Haec Fabula Docet: Anti-Essentialism and Freedom in Aldous Huxley's Brave New World1

Philosophy and Literature 35 (2):348-359 (2012)
When Huxley quotes the famous Jefferson line in Brave New World Revisited—"If a nation expects to be ignorant and free . . . it expects what never was and never will be"2—there is something, on the face, humorously explicit to it. The state of civilization the brave new world is in seems to speak directly to this point. Brave new worlders are ignorant and conspicuously not free; they "[like] what [they've] got to do"3 because they have been decanted and conditioned by the corporate government, the World State (an ironical reversal of government by the people to a people by the government). This cursory assessment, however, obscures another possibility, one that touches on the satirical poignancy and relevance of ..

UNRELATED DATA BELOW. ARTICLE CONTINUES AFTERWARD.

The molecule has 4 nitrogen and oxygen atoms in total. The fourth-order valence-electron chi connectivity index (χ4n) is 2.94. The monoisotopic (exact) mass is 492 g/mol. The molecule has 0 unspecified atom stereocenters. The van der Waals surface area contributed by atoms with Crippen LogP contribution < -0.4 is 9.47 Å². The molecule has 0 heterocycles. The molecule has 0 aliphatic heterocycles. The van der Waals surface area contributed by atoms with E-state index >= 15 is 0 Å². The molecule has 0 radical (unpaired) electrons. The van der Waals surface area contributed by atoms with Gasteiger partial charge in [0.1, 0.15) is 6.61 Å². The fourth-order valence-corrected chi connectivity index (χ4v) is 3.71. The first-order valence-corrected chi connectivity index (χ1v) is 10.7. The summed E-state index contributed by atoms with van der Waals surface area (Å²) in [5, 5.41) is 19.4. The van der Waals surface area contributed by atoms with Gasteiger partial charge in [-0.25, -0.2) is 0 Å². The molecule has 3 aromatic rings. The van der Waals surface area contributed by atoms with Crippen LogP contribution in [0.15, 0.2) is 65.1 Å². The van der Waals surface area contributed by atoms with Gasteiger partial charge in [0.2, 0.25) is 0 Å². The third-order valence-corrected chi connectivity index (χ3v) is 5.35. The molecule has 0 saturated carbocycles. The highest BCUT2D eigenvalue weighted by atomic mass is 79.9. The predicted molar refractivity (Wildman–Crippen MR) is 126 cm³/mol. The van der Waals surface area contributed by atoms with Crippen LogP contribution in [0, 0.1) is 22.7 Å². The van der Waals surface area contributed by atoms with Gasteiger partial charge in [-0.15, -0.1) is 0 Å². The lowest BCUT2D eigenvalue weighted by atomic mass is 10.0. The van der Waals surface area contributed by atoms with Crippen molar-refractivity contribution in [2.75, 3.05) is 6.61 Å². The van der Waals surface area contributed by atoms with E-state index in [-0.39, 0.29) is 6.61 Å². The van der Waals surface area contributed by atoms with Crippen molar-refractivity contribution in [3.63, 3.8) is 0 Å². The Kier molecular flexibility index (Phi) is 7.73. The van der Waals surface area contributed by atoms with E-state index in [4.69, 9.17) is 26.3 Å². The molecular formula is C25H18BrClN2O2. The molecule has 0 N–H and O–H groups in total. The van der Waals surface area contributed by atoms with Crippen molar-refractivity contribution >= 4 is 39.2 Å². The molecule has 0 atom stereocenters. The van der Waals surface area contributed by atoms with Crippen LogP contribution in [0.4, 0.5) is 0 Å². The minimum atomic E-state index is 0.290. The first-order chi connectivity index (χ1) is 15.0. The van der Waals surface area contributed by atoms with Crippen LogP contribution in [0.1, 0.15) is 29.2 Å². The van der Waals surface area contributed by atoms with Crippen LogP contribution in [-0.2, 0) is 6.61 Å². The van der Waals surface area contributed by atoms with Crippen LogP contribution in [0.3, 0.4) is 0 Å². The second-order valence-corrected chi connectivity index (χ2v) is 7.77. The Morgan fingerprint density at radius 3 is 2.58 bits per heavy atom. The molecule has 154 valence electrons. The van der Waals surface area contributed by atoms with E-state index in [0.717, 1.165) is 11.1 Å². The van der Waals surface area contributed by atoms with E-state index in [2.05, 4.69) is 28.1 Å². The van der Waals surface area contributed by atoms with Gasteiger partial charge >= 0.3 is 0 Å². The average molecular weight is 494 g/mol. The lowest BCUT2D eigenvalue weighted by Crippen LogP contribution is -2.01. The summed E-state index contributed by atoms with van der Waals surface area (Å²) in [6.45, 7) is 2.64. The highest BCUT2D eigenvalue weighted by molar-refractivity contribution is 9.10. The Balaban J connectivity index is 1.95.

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DOI 10.1353/phl.2011.0017
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